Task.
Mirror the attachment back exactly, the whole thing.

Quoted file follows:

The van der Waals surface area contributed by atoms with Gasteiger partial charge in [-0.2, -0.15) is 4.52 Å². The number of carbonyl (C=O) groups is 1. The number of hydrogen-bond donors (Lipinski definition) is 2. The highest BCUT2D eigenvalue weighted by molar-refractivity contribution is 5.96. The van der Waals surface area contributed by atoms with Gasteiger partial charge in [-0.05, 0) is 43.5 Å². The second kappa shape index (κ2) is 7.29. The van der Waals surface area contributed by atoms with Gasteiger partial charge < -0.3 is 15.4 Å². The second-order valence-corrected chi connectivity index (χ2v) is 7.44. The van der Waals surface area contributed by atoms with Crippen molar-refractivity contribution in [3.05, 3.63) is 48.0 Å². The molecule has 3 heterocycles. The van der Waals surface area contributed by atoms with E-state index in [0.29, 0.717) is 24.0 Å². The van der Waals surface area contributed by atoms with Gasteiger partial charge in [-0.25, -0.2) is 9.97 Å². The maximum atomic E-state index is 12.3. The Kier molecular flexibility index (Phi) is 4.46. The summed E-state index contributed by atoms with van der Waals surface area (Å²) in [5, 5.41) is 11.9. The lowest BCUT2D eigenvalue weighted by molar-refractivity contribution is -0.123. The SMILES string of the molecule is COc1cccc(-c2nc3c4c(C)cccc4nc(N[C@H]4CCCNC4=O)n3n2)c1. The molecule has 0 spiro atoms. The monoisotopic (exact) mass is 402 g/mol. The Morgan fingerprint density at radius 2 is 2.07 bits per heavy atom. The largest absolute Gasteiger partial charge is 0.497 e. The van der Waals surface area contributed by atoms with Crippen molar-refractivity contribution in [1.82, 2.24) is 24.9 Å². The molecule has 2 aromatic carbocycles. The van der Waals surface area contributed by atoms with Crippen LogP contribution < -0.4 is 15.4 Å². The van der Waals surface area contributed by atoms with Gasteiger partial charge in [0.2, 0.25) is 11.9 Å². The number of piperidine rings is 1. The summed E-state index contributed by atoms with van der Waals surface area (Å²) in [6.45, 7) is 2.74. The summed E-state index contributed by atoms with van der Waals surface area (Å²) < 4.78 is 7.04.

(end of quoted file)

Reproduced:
The van der Waals surface area contributed by atoms with Gasteiger partial charge in [-0.2, -0.15) is 4.52 Å². The number of carbonyl (C=O) groups is 1. The number of hydrogen-bond donors (Lipinski definition) is 2. The highest BCUT2D eigenvalue weighted by molar-refractivity contribution is 5.96. The van der Waals surface area contributed by atoms with Gasteiger partial charge in [-0.05, 0) is 43.5 Å². The second kappa shape index (κ2) is 7.29. The van der Waals surface area contributed by atoms with Gasteiger partial charge < -0.3 is 15.4 Å². The second-order valence-corrected chi connectivity index (χ2v) is 7.44. The van der Waals surface area contributed by atoms with Crippen molar-refractivity contribution in [3.05, 3.63) is 48.0 Å². The molecule has 3 heterocycles. The van der Waals surface area contributed by atoms with E-state index in [0.29, 0.717) is 24.0 Å². The van der Waals surface area contributed by atoms with Gasteiger partial charge in [-0.25, -0.2) is 9.97 Å². The maximum atomic E-state index is 12.3. The Kier molecular flexibility index (Phi) is 4.46. The summed E-state index contributed by atoms with van der Waals surface area (Å²) in [5, 5.41) is 11.9. The lowest BCUT2D eigenvalue weighted by molar-refractivity contribution is -0.123. The SMILES string of the molecule is COc1cccc(-c2nc3c4c(C)cccc4nc(N[C@H]4CCCNC4=O)n3n2)c1. The molecule has 0 spiro atoms. The monoisotopic (exact) mass is 402 g/mol. The Morgan fingerprint density at radius 2 is 2.07 bits per heavy atom. The largest absolute Gasteiger partial charge is 0.497 e. The van der Waals surface area contributed by atoms with Crippen molar-refractivity contribution in [1.82, 2.24) is 24.9 Å². The molecule has 2 aromatic carbocycles. The van der Waals surface area contributed by atoms with Crippen LogP contribution < -0.4 is 15.4 Å². The van der Waals surface area contributed by atoms with Gasteiger partial charge in [0.2, 0.25) is 11.9 Å². The number of piperidine rings is 1. The summed E-state index contributed by atoms with van der Waals surface area (Å²) in [6.45, 7) is 2.74. The summed E-state index contributed by atoms with van der Waals surface area (Å²) < 4.78 is 7.04.